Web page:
Arecent CBS News/YouGov survey found that two-thirds of Americans want recreational marijuana use to be legal. Nearly 70 percent of states allow the medical use of cannabis products and a growing number have legalized recreational use.
But neuroscientist Yasmin Hurd says that doesn’t mean cannabis gets a clean bill of health.
What we consume as well as when in life we are exposed to it play major roles in how our brains may be affected. That was the message from Hurd, speaking in the online presentation “Neuroscience and Cannabis: Implications for Law and Policy”—which fittingly took place on 4/20, a cannabis culture allusion to marijuana.The hourlong presentation was part of the Project on Law and Applied Neuroscience, a collaboration between the Center for Law, Brain and Behavior at Massachusetts General Hospital and the Petrie-Flom Center for Health Law Policy, Biotechnology, and Bioethics at Harvard Law School.
Hurd is the Ward-Coleman Chair of Translational Neuroscience and the director of the Addiction Institute at the Icahn School of Medicine at Mount Sinai. She quickly reviewed the legal history of cannabis in this country, noting the huge racial disparities in arrests, convictions, and other penalties, such as the separation of mothers from their newborns following positive drug tests.
But while the biased application of law enforcement regarding marijuana has led to a trend toward legalization, the science is more unclear. Even beyond its “complex history” and “complex legal status and policies,” cannabis is a “complex plant,” said Hurd. “Cannabis contains over 500 chemicals, including over 140 cannabinoids that have a greater or lesser degree of psycho-pharmacological activity.”
And although Hurd focused primarily on cannabis’ best-known psychoactive compound—THC—and to a lesser extent CBD, she pointed out that their interaction with the human brain is complicated by another factor: the human body’s own naturally occurring cannabinoids.
These so-called endogenous cannabinoids—or endocannabinoids—are neurotransmitters that monitor cell interaction. “The endocannabinoid system is critical for regulating how cells speak to each other,” she explained, governing decision-making, emotional reactivity, and working memory. Because consumed cannabis interacts with the same receptors that endogenous cannabinoids connect to, the activation changes not only how we feel but how we think.
That, she pointed out, is the point of recreational cannabis use. “If it were benign, nobody would use it.
“If it feels intoxicating, it means it is binding to a receptor and changing your brain. The question is for how long—and does it increase your risk for psychiatric disorders?”
To understand possible negative impacts on the brain, researchers are looking at whether cannabis may in fact have addictive qualities. THC, for example, interacts with the body’s cannabinoid receptors in a way that increases dopamine, a neural “reward.” This pleasurable outcome may be why roughly 30 percent of people who regularly use the drug will develop cannabis use disorder, which can increase anxiety.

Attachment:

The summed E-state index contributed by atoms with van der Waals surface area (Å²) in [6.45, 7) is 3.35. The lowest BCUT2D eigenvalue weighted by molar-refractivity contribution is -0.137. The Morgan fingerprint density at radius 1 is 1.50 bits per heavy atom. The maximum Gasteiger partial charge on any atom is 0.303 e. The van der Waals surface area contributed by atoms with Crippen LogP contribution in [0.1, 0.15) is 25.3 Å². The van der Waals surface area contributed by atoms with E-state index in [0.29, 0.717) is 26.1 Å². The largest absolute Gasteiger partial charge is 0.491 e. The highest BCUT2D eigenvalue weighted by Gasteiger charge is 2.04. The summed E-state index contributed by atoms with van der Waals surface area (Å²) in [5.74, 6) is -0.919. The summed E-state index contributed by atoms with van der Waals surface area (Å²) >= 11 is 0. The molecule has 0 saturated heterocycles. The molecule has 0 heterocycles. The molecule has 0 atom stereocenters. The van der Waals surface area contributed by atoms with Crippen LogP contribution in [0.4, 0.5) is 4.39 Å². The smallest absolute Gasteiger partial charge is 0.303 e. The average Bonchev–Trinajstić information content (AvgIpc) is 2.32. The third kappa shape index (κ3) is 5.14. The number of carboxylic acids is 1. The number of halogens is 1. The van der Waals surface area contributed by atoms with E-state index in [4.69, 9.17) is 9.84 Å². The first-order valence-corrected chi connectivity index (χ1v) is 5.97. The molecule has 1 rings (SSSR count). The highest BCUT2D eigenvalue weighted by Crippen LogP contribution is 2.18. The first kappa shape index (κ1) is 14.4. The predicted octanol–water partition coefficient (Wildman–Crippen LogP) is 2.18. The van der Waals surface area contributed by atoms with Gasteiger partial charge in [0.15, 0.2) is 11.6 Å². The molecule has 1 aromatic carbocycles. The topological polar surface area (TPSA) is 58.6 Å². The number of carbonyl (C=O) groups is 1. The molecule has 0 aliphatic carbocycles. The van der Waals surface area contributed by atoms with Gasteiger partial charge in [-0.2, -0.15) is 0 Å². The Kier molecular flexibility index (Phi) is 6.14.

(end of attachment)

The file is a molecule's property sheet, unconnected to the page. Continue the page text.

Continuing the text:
However, Hurd noted, this disorder may be a “chicken or egg” situation. “Did the person have a personality disorder” which they self-medicated with cannabis, she asked. “Or did the cannabis contribute to it?”
Cannabis’ potentially most significant impact is on neurodevelopment—the developing brain. During prenatal development, for example, the endocannabinoid system is rapidly growing and changing. When outside cannabis is introduced—such as when a mother smokes or consumes marijuana—what happens is “significant,” Hurd said. “Placental programming is essential for neurodevelopment and aberrations linked to psychiatric risks.”
These changes occur when there is cannabis exposure. But, as with cannabis use disorder, they may have other causes. “Stress produces a much stronger effect” on the fetus, said Hurd. In addition, while the combination of stress and cannabis appears to have a synergistic effect on these changes, the long-term effect of these changes has not yet been determined.
Returning once again to the legal ramification of this science, Hurd said: “If we are going to arrest women for smoking cannabis, we should arrest most of society for the stress” it causes in pregnant women.
Adolescence is another period of particular vulnerability. The prefrontal cortex is the last part of the brain to achieve maturity, Hurd explained. Still growing until we are in our early 20s, this area has shown structural changes in teens and young adults who have used cannabis—once again, resembling the changes seen in stressful conditions.
Another complicating factor is the variability of cannabis. “Today” said Hurd, “we are seeing such high concentrations of THC in cannabis that it overpowers our endocannabinoids.” While the long-term effects of THC on adolescents include stress sensitivity, high-dose THC also impacts decision-making she said.
It would be a mistake to only study THC, however. Another commonly known chemical, CBD, has very different effects. Unlike THC, CBD is not intoxicating nor does it induce chemical “rewards.” And while high doses of CBD appear to exacerbate anxiety, low doses have been shown to actually reduce it, she said.
Pointing out that “There is no medicine that doesn’t have side effects,” Hurd concluded that without more research, the idea of cannabis as a medicine remains complicated. Variables about what that cannabis contains, in what potency, and when it is consumed all matter—as does how it is consumed. “No physician would say smoking something is healthy.”
As a guideline, she reiterated, “Your brain doesn’t fully mature till your mid-20s, so the longer you can wait to start consuming the better for brain health.” Beyond that, she said, “Look at the cannabis you’re consuming—make sure it’s not high-dose THC and that it has CBD.
Source: Read Full Article